DC reportedly has at least seven movies in development. Marvel has movies planned out to 2028. Star Wars kicks off a new trilogy next year and has at least two spinoffs already in development. Then there are the upcoming TV shows — Gotham, The Flash, Agent Carter, Daredevil… With that in mind, we asked our esteemed panel…
It was the recent Mind Meld on Favorite Convention Panels, combined with the romance of the phrase “All of time and space. Everything that ever happened or ever will…,” that inspired me to ask our panelists this question:
Here’s what they said:
Read the rest of this entry
REVIEW SUMMARY: Hot on the heels of a weekend spent at ConQuest 44 in Kansas City, MO, which featured both George R.R. Martin and Artist Guest of Honor John Picacio, I review the latest Wild Cards stories acquired and edited for Tor.com by Martin himself. Artist John Picacio provides the accompanying art for both novelettes.
BRIEF SYNOPSIS: In the Wild Cards world of Jokers and Aces, two troubled individuals attempt to come to grips with their genetic traits and a world in which they are not entirely welcome.
PROS: Each author captures a strong sense of place; characters whose voices fit well; the first story sets up the Wild Cards world for those unfamiliar with the concept.
CONS: Cherie Priest’s story could have stretched on longer for a more fulfilling ending; Paul Cornell’s style was initially jarring until you realize just how well it fits the protagonist he created.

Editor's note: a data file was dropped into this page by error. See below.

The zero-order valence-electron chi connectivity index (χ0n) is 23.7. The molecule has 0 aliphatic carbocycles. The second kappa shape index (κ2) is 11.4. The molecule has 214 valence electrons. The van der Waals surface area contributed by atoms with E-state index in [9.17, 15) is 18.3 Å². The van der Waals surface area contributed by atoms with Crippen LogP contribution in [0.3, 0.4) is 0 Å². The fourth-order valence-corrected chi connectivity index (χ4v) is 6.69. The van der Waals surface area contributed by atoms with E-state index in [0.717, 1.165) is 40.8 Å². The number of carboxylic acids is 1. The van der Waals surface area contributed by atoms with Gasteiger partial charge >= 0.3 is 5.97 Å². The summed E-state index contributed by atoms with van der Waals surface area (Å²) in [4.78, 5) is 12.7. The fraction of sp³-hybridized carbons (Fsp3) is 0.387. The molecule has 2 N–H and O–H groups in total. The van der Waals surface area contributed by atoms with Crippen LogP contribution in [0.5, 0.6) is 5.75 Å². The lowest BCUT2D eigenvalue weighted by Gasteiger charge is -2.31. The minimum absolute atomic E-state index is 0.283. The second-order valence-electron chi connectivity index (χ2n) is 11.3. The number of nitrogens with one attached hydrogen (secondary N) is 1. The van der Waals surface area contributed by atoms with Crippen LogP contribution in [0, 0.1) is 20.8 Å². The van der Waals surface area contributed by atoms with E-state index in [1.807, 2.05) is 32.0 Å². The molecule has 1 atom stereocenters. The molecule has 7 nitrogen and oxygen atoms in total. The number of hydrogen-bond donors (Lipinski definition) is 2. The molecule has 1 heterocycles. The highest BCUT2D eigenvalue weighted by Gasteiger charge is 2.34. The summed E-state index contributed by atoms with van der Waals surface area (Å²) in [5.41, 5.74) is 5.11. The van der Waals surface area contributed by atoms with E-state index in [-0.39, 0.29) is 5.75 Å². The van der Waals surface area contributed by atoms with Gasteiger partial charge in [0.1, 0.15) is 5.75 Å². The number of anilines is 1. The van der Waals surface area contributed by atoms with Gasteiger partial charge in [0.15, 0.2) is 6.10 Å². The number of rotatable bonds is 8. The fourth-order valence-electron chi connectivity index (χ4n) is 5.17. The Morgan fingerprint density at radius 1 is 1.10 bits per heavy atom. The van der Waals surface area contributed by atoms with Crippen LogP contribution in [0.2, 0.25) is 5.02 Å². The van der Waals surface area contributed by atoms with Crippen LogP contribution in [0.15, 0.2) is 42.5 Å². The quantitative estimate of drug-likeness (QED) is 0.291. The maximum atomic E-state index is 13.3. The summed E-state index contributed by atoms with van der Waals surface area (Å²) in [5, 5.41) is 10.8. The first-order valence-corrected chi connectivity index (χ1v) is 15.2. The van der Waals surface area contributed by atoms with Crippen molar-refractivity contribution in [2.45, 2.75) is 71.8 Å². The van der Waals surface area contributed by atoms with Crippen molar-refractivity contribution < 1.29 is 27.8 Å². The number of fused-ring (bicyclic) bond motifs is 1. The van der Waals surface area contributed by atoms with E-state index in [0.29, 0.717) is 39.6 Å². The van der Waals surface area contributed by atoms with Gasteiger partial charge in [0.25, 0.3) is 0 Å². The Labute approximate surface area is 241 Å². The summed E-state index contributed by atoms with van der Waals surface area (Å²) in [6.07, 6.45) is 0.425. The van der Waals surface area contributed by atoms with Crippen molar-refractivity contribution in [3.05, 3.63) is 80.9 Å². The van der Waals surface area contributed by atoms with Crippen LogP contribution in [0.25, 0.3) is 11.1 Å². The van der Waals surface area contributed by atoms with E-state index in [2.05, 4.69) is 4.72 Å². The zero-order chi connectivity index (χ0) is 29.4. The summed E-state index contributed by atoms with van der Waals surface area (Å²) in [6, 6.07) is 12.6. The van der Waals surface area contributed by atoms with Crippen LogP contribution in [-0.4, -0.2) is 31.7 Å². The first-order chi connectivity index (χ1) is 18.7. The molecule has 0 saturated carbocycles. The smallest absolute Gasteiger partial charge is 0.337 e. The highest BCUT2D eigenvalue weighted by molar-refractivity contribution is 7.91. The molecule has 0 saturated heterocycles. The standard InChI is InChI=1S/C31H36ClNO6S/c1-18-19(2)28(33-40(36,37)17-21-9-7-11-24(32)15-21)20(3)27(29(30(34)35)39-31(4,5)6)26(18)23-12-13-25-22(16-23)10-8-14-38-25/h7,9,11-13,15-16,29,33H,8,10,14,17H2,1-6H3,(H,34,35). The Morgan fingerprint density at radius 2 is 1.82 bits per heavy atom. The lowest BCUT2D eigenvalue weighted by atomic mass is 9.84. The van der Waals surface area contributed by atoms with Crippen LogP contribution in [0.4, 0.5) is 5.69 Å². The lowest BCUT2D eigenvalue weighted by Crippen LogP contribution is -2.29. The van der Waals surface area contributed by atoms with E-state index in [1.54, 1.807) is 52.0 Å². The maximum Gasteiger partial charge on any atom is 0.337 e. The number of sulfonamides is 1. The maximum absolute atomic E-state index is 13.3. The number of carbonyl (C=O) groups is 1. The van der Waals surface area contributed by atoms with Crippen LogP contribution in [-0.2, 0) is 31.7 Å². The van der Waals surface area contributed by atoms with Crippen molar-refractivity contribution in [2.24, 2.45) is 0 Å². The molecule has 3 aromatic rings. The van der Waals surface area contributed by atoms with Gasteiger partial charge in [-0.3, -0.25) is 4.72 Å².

BOTTOM LINE: I am one of the newbies I referred to above. These two stories were my first foray into the Wild Cards universe and I knew next to nothing about this shared world until I read these stories. I was drawn to read these because of the serendipity mentioned in the opening and also because I have long been a fan of Priest’s writing and follow Paul Cornell on the SF Squeecast and thus have been curious about his writing. Both stories are told with the precision and skill of seasoned authors and, as hand-picked representatives of GRRM’s creation, they do a really nice job of making an uniformed reader like me sit up and take notice. As stand alone stories they each have strengths, but they also have weaknesses that I believe are more a product of being a part of a long-standing series than anything else. Overall these two stories are a good introduction to the world of the Wild Cards and I suspect fans of the series will have much to like in this new material.
BRIEF SYNOPSIS: Four police officers investigating a mobster’s death are sucked into the arcane and hidden world of London.
PROS: Excellent police procedural elements; believable and realistic portrayal of what such individuals would do with such a gift.
CONS: A couple of the breaks in POV away from the officers, especially a flashback sequence, don’t feel as strong as the remainder of the book; subject matter may not suit certain readers.
BOTTOM LINE: An extremely strong, page-turning novel.